An article by Alberta Pantle, of the Library staff of the Kansas State Historical Society, in Mennonite Life, North Newton, October, 1947, discussed the settlement of the village of Gnadenau, Marion county, by the Krimmer Mennonite Brethren in August, 1874. The article told of the arrival from Indiana of the main body of the congregation after the site had been selected and negotiations for the land completed by Elder Jacob A. Wiebe and Franz Janzen. The building of the homes was described-first the temporary houses of sod and poles, then the frame buildings. Gnadenau had two blacksmith shops, a grist mill, several sorghum mills, one store, and a building that served as a school house and a church. This was a sod building which soon crumbled. It was replaced by a frame building erected in 1877. Miss Pantle described the unusual customs and clothing of the Mennonites. Some of the experiences suffered by the people from grasshoppers, prairie fires, droughts, and horse thieves were related.

     Thousands of persons filled the town of Medicine Lodge on October 1-3, 1947, to witness the fifth presentation of the Medicine Lodge Indian Peace Treaty Pageant. Gov. Frank Carlson spoke preceding the initial performance of the pageant, which commemorated the signing of treaties with five Indian tribes, the Kiowas, Comanches, Apaches, Arapahoes and Cheyennes, by the United States government in 1867. The pageant was presented in a natural amphitheater overlooking the site of the original ceremony. Participating were 1,500 residents of the Medicine Lodge vicinity and


250 Indians from Oklahoma. Various scenes depicted historical events from the time of the Coronado expedition to the peace council. The pageant was first presented in 1927 and has been repeated every five years under the sponsorship of the Medicine Lodge Peace Treaty Association. Sen. Riley W. MacGregor is president of the association. Stories of the pageant and its historical background were printed in many newspapers of the Midwest, including The Barber County Index of Medicine Lodge, Hutchinson News-Herald, Topeka Daily Capital, and Kansas City (Mo.) Times.

     A history of the Woodston Methodist Episcopal Church, by D. C. Worden of Woodston, was published in the Rooks County Record, Stockton, October 2, 1947. The Rev. L. C. York, of Bull City (now Alton), was the first Methodist preacher to hold services in the town in the winter of 1886-1887.

     A two-column biography of George H. Hodges, Olathe lumberman, banker and publisher, who died October 7, 1947, was printed in The Johnson County Democrat, Olathe, October 9. Mr. Hodges was governor of Kansas from 1913 to 1915.

     The Hays Daily News of October 19, 1947, carried a brief account of the founding of Fort Hays Kansas State College. The names of the first 49 students who enrolled were listed and some of the early activities were discussed.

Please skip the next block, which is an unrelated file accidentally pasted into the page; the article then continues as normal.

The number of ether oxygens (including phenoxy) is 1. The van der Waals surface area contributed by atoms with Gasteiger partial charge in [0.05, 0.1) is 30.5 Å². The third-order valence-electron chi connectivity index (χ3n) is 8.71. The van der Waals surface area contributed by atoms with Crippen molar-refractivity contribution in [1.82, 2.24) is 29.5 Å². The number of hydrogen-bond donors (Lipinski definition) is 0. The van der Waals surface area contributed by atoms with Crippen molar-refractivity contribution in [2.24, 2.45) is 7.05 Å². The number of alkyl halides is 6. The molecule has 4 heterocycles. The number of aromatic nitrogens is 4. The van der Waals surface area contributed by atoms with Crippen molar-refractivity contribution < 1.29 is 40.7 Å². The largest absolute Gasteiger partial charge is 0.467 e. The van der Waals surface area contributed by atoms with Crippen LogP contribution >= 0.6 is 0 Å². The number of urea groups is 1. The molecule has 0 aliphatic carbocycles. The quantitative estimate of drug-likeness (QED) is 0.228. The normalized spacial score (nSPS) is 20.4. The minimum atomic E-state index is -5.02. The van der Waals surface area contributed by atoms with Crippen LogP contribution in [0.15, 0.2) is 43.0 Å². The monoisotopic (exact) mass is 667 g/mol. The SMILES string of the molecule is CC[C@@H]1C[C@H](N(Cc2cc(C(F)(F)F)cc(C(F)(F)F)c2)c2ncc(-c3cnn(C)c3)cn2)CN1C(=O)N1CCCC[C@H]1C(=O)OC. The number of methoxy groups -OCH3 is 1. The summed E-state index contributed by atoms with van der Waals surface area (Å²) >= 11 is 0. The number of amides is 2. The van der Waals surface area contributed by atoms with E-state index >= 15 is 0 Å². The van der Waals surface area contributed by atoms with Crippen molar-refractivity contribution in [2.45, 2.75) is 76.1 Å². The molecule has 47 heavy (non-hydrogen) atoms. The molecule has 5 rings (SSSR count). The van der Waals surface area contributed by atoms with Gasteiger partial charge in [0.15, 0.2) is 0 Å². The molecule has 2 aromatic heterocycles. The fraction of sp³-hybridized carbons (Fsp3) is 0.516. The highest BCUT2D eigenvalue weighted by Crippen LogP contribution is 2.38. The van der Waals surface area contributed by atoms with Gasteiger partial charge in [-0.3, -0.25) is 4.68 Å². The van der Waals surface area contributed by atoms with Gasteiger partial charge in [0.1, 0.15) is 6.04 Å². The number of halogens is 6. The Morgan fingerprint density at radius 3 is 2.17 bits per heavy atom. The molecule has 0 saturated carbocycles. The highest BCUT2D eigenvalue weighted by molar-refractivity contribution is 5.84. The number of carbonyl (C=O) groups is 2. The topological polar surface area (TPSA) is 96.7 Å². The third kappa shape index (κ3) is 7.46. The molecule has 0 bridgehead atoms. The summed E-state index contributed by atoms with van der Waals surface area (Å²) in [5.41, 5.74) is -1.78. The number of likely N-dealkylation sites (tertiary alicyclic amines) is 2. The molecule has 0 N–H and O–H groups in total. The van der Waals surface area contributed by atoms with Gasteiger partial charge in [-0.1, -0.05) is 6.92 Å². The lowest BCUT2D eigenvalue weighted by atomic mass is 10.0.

A brief history of the town of Summerfield, Marshall county, was printed in the Marysville Advocate, October 23, 1947. The town was founded in 1888 and was incorporated in 1890. A story of the A. G. Barrett family home which overlooks the present community of Barrett, Marshall county, was another historical feature of this issue of the Advocate. The house was constructed in 1862.

     On October 25, 1947, the Iola Register observed its fiftieth birthday as a daily newspaper by issuing a historical supplement telling of the founding of the daily and giving a word picture of things as they were in Iola in 1897. Charles F. Scott, publisher of the Register at the time the daily was started, continued as editor until his death in 1938 when he was succeeded by his son, Angelo Scott, the present editor and publisher.

     A history of the Larned Presbyterian church was sketched by the Rev. Ralph Martin in The Daily Tiller and Toiler, Larned, October 27, 1947. The church was organized by the Rev. R. M. Overstreet on August 10, 1873.


     Edward R. DeZurko, who contributed an article entitled "A Report and Remarks on Cantonment Leavenworth," published in the November, 1947, Kansas Historical Quarterly, was also author of a ten-page illustrated article on "Early Kansas Churches" printed in the Journal of the Society of Architectural Historians, Urbana, Ill., v. 6, Nos. 1-2 (1947).

     The Rush County News, La Crosse, November 6, 1947, carried an article in which P. J. Jennings of McCracken discussed some of the early history of Rush county. Mr. Jennings arrived in the county more than 67 years ago with his parents, Mr. and Mrs. Joseph Jennings. They homesteaded a tract of land about 51/2 miles north of McCracken and built a sod "shanty" where the family lived a number of years. The family just recently erected a bronze marker on the spot where the sod house stood. According to Mr. Jennings, the first settlers in the county were William Basham and P. C. Dixon, who came in 1870. The J. S. Templeton family, James Corrall and Joseph Shaw Brown settled in the county in 1871. The first white child born in the county was a son to Mr. and Mrs. J. S. Templeton on December 27, 1871, named Samuel Alpha. The first post office in the county was officially called Economy, and was conducted by N. S. Gilbert. The country was organized and named in 1874.

     The Garden City Daily Telegram, November 7, 1947, carried a brief review of the history of rainmaking in Kansas, by Dolores Sulzman. The recent organization of the Great Southwest Rain Association at Dodge City has revived the tales of efforts at rainmaking in the latter part of the nineteenth century. (For more information about these early experiments see Martha Caldwell's "Some Kansas Rain Makers," in The Kansas Historical Quarterly, v. 7 [1938], pp. 306-324.)

     Included among the articles of Kansas historical interest in the 1948 issue of the Kansas Magazine, Manhattan, were: "Per Aspera," a continuation of Charles B. Driscolll's autobiography; "Mary Elizabeth Lease: Prairie Radical," by Harry Levinson; "Wood Carvers of Kansas," by Rebecca Welty Dunn; "Vanishing Breeds [of Wildlife in Kansas]," by Theo. H. Scheffer; "The Shape of Kansas," by Cecil Howes, and "General Ike's Boyhood Town," by May Flenner McElravy. The cover painting, "Chamiso," was by Robert T. Aitchison, president of the Kansas State Historical Society.